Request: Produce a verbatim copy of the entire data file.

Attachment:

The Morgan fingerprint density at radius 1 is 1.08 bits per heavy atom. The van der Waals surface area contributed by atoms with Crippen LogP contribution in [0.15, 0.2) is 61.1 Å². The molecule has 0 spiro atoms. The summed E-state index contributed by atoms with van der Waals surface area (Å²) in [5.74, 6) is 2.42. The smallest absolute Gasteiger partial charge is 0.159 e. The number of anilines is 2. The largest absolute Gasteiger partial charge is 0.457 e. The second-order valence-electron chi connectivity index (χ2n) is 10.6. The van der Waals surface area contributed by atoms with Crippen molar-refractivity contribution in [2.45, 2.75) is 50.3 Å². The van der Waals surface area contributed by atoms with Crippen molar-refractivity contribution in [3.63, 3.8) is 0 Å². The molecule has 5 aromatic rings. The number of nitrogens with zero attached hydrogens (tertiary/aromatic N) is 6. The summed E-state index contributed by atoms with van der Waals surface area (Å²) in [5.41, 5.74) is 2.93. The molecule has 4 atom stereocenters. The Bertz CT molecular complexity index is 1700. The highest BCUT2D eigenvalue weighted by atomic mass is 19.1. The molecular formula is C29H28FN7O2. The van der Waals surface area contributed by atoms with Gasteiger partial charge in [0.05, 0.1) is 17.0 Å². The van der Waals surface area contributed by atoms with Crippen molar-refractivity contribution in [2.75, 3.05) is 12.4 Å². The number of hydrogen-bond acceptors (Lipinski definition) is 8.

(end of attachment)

The Morgan fingerprint density at radius 1 is 1.08 bits per heavy atom. The van der Waals surface area contributed by atoms with Crippen LogP contribution in [0.15, 0.2) is 61.1 Å². The molecule has 0 spiro atoms. The summed E-state index contributed by atoms with van der Waals surface area (Å²) in [5.74, 6) is 2.42. The smallest absolute Gasteiger partial charge is 0.159 e. The number of anilines is 2. The largest absolute Gasteiger partial charge is 0.457 e. The second-order valence-electron chi connectivity index (χ2n) is 10.6. The van der Waals surface area contributed by atoms with Crippen molar-refractivity contribution in [2.45, 2.75) is 50.3 Å². The van der Waals surface area contributed by atoms with Crippen molar-refractivity contribution in [3.63, 3.8) is 0 Å². The molecule has 5 aromatic rings. The number of nitrogens with zero attached hydrogens (tertiary/aromatic N) is 6. The summed E-state index contributed by atoms with van der Waals surface area (Å²) in [5.41, 5.74) is 2.93. The molecule has 4 atom stereocenters. The Bertz CT molecular complexity index is 1700. The highest BCUT2D eigenvalue weighted by atomic mass is 19.1. The molecular formula is C29H28FN7O2. The van der Waals surface area contributed by atoms with Gasteiger partial charge in [0.05, 0.1) is 17.0 Å². The van der Waals surface area contributed by atoms with Crippen molar-refractivity contribution in [2.75, 3.05) is 12.4 Å². The number of hydrogen-bond acceptors (Lipinski definition) is 8.